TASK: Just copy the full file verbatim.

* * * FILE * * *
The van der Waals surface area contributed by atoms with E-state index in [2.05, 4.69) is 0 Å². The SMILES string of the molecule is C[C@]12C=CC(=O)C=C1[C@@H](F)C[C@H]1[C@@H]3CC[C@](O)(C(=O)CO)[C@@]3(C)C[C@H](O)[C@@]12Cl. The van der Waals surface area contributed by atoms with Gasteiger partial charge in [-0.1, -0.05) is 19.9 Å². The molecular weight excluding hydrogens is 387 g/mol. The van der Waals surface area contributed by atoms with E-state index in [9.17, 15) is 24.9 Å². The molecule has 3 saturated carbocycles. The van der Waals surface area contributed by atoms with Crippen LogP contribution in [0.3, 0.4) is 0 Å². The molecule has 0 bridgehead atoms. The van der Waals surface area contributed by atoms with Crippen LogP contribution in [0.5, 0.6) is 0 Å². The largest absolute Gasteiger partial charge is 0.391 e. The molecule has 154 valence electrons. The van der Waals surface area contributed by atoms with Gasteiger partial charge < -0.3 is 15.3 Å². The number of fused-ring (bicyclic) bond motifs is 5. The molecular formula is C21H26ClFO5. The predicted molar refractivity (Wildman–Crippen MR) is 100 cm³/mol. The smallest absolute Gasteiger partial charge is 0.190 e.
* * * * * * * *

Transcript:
The van der Waals surface area contributed by atoms with E-state index in [2.05, 4.69) is 0 Å². The SMILES string of the molecule is C[C@]12C=CC(=O)C=C1[C@@H](F)C[C@H]1[C@@H]3CC[C@](O)(C(=O)CO)[C@@]3(C)C[C@H](O)[C@@]12Cl. The van der Waals surface area contributed by atoms with Gasteiger partial charge in [-0.1, -0.05) is 19.9 Å². The molecular weight excluding hydrogens is 387 g/mol. The van der Waals surface area contributed by atoms with E-state index in [9.17, 15) is 24.9 Å². The molecule has 3 saturated carbocycles. The van der Waals surface area contributed by atoms with Crippen LogP contribution in [0.3, 0.4) is 0 Å². The molecule has 0 bridgehead atoms. The van der Waals surface area contributed by atoms with Crippen LogP contribution in [0.5, 0.6) is 0 Å². The largest absolute Gasteiger partial charge is 0.391 e. The molecule has 154 valence electrons. The van der Waals surface area contributed by atoms with Gasteiger partial charge < -0.3 is 15.3 Å². The number of fused-ring (bicyclic) bond motifs is 5. The molecular formula is C21H26ClFO5. The predicted molar refractivity (Wildman–Crippen MR) is 100 cm³/mol. The smallest absolute Gasteiger partial charge is 0.190 e.